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Entertaining
9 Best Cocktails Invented in the 1920s

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Though the U.S. spent the 1920s suffering through Prohibition, the decade was hardly a dark era for alcohol. Between the clandestine cocktails created stateside and the drinks invented across the pond, the flapper-fueled decade was well lubricated, to say the least. Whether you’re hosting a theme party or just want to drink like Gatsby, these cocktails will transport you to the Roaring Twenties. Here, the best cocktails that came out of the 1920s. We promise they're the cat's pajamas.

Matthew Kelly/Supercall
During Prohibition, people covered up the harsh flavors of bathtub gin with fresh lemon and honey in an effort to make it more palatable. The mix of honey syrup, gin and lemon turned out to be a lasting mix—made even better with a quality gin. Top it with a float of dry Champagne for some extra razzle dazzle.

The Essentials

Gin
Honey Syrup
Fresh Lemon Juice
Matthew Kelly/Supercall
The Negroni was invented at the tail end of the 1910s, but this whiskey-based variation first appeared in 1927 at The New York Bar in Paris. By switching out gin for American whiskey, bartender Harry McElhone created a more rounded drink with a subtle bite on the finish. While not as popular today as the original Negroni, the Boulevardier is a great alternative, with an even fancier name.

The Essentials

Rye
Campari
Sweet Vermouth
Patrick Spears/Supercall
You could say that the Hanky Panky is also a variation on the Negroni, but that would be understating just how much Fernet Branca’s dry, bitter flavor reinvents the drink. Created in 1925 at the Savoy Hotel in London, the Hanky Panky mixes the black-as-tar, herbal liqueur with gin and sweet vermouth, for a surprisingly well-balanced cocktail that may ease you into liking divisive Fernet.

The Essentials

Gin
Sweet Vermouth
Fernet Branca
Matthew Kelly/Supercall
This creamy classic dessert cocktail was invented at Tujague’s Restaurant in New Orleans in the early 1920s. Crème de menthe lends the drink its signature green hue, and combines with heavy cream and crème de cacao to create a liquid after-dinner mint.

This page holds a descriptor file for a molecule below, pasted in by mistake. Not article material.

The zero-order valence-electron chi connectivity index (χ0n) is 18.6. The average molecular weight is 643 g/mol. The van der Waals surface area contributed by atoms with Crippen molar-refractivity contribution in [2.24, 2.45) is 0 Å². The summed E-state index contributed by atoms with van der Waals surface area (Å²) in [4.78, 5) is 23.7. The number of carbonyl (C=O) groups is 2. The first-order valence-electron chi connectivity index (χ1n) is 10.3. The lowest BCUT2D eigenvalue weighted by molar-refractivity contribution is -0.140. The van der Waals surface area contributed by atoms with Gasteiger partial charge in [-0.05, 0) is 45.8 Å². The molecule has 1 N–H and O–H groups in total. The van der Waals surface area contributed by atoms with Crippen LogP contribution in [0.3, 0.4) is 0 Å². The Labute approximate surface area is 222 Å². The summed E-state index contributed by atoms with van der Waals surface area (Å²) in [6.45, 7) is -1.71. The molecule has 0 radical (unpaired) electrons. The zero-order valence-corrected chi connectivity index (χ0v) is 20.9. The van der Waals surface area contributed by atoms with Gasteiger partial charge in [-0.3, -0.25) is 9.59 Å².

The Essentials

white crème de cacao
green crème de menthe
heavy cream
Patrick Spears/Supercall
A nod to all of the American drinkers who survived Prohibition, the Scofflaw was invented in 1924 at Harry’s Bar in Paris. It’s a somewhat unlikely cross between a Daiquiri and a Manhattan, in which rye whiskey, dry vermouth, lime juice and grenadine come together in a cocktail that’s at once both citrusy and strong.

The Essentials

Rye whiskey
Dry vermouth
Grenadine
Matthew Kelly/Supercall
While this cocktail was popularized and given its current name in the 1950s, the Royal Hawaiian first debuted in the 1920s under the name Princess Kaiulani. It’s one of the best tiki classics that doesn’t use rum. Instead, gin acts as the base for this cocktail of orgeat, fresh pineapple juice and lemon juice. It’s a simple, light tropical tipple that’s pleasantly drier than many tiki classics.

The Essentials

gin
orgeat
pineapple juice
Patrick Spears/Supercall
During the 1920s, many affluent Americans escaped the national dry spell by traveling south to Cuba, where they were free to drink as much rum as the island could provide. It’s believed that the El Presidente cocktail—a stirred mix of white rum, dry vermouth, orange curaçao and a dash of grenadine—was invented by an American bartender at Havana’s Jockey Club, where tourists and locals alike went mad for it.

The Essentials

White rum
Dry vermouth
Orange curaçao
Matthew Kelly/Supercall
The original gin-based Alexander cocktail was created in the early 1900s, but brandy was introduced to the mix in 1922, when it was served at the London wedding of Princess Mary and Viscount Lascelles. Sweet Cognac, dark crème de cacao, heavy cream and freshly grated nutmeg make for the perfect after-dinner sipper.

The Essentials

Cognac
dark crème de cacao
heavy cream
Matthew Kelly/Supercall
We have the 1920s to thank for today’s bottomless brunches. The simple mixture of Champagne and orange juice was invented at the Ritz Hotel in Paris in 1925. Well, technically, the mix of the two was already called a Buck’s Fizz, but bartender Frank Meier tweaked the ratios to equal parts, forever revolutionizing our Sunday afternoons.

The Essentials

Orange Juice
Champagne

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